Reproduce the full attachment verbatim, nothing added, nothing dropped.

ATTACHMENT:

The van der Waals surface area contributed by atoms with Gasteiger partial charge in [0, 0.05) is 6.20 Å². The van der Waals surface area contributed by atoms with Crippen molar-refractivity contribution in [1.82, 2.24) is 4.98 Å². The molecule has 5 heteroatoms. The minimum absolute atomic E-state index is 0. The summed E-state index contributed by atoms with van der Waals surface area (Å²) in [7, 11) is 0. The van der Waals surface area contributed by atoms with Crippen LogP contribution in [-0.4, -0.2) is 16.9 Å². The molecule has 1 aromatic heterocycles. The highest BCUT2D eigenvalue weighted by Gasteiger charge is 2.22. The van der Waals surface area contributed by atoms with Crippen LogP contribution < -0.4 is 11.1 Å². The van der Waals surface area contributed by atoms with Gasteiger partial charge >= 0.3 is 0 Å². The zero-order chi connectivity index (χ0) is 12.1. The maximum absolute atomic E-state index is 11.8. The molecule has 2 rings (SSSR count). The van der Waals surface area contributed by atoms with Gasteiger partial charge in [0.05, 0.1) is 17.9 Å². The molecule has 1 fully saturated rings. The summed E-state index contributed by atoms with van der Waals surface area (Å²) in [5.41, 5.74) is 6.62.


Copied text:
The van der Waals surface area contributed by atoms with Gasteiger partial charge in [0, 0.05) is 6.20 Å². The van der Waals surface area contributed by atoms with Crippen molar-refractivity contribution in [1.82, 2.24) is 4.98 Å². The molecule has 5 heteroatoms. The minimum absolute atomic E-state index is 0. The summed E-state index contributed by atoms with van der Waals surface area (Å²) in [7, 11) is 0. The van der Waals surface area contributed by atoms with Crippen LogP contribution in [-0.4, -0.2) is 16.9 Å². The molecule has 1 aromatic heterocycles. The highest BCUT2D eigenvalue weighted by Gasteiger charge is 2.22. The van der Waals surface area contributed by atoms with Crippen LogP contribution < -0.4 is 11.1 Å². The van der Waals surface area contributed by atoms with Gasteiger partial charge >= 0.3 is 0 Å². The zero-order chi connectivity index (χ0) is 12.1. The maximum absolute atomic E-state index is 11.8. The molecule has 2 rings (SSSR count). The van der Waals surface area contributed by atoms with Gasteiger partial charge in [0.05, 0.1) is 17.9 Å². The molecule has 1 fully saturated rings. The summed E-state index contributed by atoms with van der Waals surface area (Å²) in [5.41, 5.74) is 6.62.